After I took time to browse the site and scoffed at the efforts that had more musicians complaining than complementing, I lost my footing by not taking the issue back to them. But this was all after they had brought the situation to my attention.
Looking at the whole concept now after the tolerant and accommodating brains behind it looked for me and walked me through the whole idea behind the ‘Music from Malawi’ or Nyimbo Zachimalawi Project which runs the website, I am forced to eat a humble pie.
Now what I thought was just a façade with which to exploit local musicians, turns out to be one way the owners of the site came up with in their efforts to create a window for the first serious online music market and promotional platform for Malawi music.
Listening to the two youthful brains behind the project elaborate the vision and describe to me the five-year-long history the project has endured before emerging unto simmering height, it has but converted me into a follower. Their earnest gasping for air and fame in the industry brings to light the nature of resilience and increases my awareness on how such a project can quickly become trendy presenting a bright future for our musicians.
The challenge that I observed is that the lads are not that much into publicity, a fact which has been their own undoing. I mean last week I almost achieved that.
One thing I learnt is that these are not just the kind of boys with no vision that we have seen coming and leaving the music industry without leaving any mark. They are far removed from the misplaced breeze in a blizzard that our industry is highly criticized for.
The website, I now realize, is the best thing that has happened to Malawi music especially when you consider the personal sacrifice, conviction, dedication and passion that has been invested in it.
This is the first web site of its kind where musicians are now able to sell and distribute their music online where consumers can purchase for a small price of £0.99 (approximate K612.81 at the current exchange rate)a song and £10.00 (K6,190.00) for an album.
So far there are just about seven artists who are selling music on the site and they include Lucius Banda, The Black Missionaries, Anthony Makondetsa, Limbani Simenti, Young Kay and soon Skeffa Chimoto.
All songs that are sold are in full length and of CD quality in mp3 format while albums will be zipped, in a single file with all mp3 files inclusive and details on how to unzip the files.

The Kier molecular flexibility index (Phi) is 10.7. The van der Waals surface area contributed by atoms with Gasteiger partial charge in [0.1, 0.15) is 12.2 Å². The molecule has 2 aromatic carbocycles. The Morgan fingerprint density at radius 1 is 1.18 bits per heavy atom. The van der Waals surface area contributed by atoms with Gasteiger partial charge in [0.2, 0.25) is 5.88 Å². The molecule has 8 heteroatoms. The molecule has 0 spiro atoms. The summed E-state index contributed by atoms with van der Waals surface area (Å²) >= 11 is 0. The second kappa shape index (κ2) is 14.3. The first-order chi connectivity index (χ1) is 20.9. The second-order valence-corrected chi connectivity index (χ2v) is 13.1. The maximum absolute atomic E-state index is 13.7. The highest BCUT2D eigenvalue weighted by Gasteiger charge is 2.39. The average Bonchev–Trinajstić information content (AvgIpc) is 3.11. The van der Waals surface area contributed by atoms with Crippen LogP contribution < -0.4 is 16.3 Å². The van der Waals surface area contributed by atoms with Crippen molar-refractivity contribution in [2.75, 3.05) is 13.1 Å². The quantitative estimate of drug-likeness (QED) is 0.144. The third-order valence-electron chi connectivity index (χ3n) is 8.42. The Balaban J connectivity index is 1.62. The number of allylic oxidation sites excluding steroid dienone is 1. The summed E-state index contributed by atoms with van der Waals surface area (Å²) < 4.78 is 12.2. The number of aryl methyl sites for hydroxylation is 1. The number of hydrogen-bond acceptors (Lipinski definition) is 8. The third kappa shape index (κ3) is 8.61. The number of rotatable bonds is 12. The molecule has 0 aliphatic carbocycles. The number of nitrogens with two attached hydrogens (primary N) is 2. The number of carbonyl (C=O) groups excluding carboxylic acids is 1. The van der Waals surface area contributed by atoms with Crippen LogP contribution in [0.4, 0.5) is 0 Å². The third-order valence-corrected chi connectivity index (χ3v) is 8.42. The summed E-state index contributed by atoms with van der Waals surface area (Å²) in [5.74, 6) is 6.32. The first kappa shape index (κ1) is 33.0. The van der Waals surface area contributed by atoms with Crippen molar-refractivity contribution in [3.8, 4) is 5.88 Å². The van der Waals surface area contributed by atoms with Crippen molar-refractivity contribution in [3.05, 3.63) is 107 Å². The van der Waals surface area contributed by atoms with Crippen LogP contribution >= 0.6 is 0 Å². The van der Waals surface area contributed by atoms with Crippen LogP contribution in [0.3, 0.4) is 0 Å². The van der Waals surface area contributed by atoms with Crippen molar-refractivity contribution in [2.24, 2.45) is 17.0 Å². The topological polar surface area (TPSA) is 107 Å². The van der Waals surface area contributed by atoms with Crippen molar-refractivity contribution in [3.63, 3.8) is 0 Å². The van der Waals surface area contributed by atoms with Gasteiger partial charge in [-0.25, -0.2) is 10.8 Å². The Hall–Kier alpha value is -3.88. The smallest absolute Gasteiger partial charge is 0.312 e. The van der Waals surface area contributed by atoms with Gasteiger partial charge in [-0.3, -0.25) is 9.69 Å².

At the moment website visitors are able to stream and download free promotional Malawian music on the site.
Unlike promotional songs that contain the Malawi Music promotional tag, all the songs and albums that will be sold on the site will not have that.
Musicians who sign sale agreements with the firm are assured of transparent transactions as the buying processing is through the website which will be supported by Google checkout cart also known as Google Wallet.
This is a fast and secure checkout process that helps new customers by allowing them to buy from the site quickly and easily with a single account from Google and musicians or their agents will be able to check how transactions are operating.
Google Wallet keeps track of all transactions and operates bank transfers on behalf of Malawi Music.
The young brains behind the transaction arranged things in such a way that through credit/debit card set ups they can soon enter deals with phone mobile companies to use their money transaction facilities.
They say since Malawian musicians are uploading their songs on international websites like Reverberation and YouTube it would do us well to have a more centralized access point.
There are currently 291 artists’ profiles, including the ones whose music is on sale.
The website is custom designed as it does not use free and open source platforms like that by Joomla or Word press as its technicians are UK and US trained and qualified software engineers.
The duo also has a marketing and sales guru who was able to help us get to learn what the Malawi Music website is all about.
All that is required is to make musicians understand what http://www.malawi-music.com is all about and I guess I am now in a better position to respond to the queries as I have been schooled on the project myself.
So far musicians whose songs are on sale on the site have already started getting their money. By the way, under the agreement, after the sales Malawi Music gets 30 percent while the musician gets 70 percent; how nice can it get?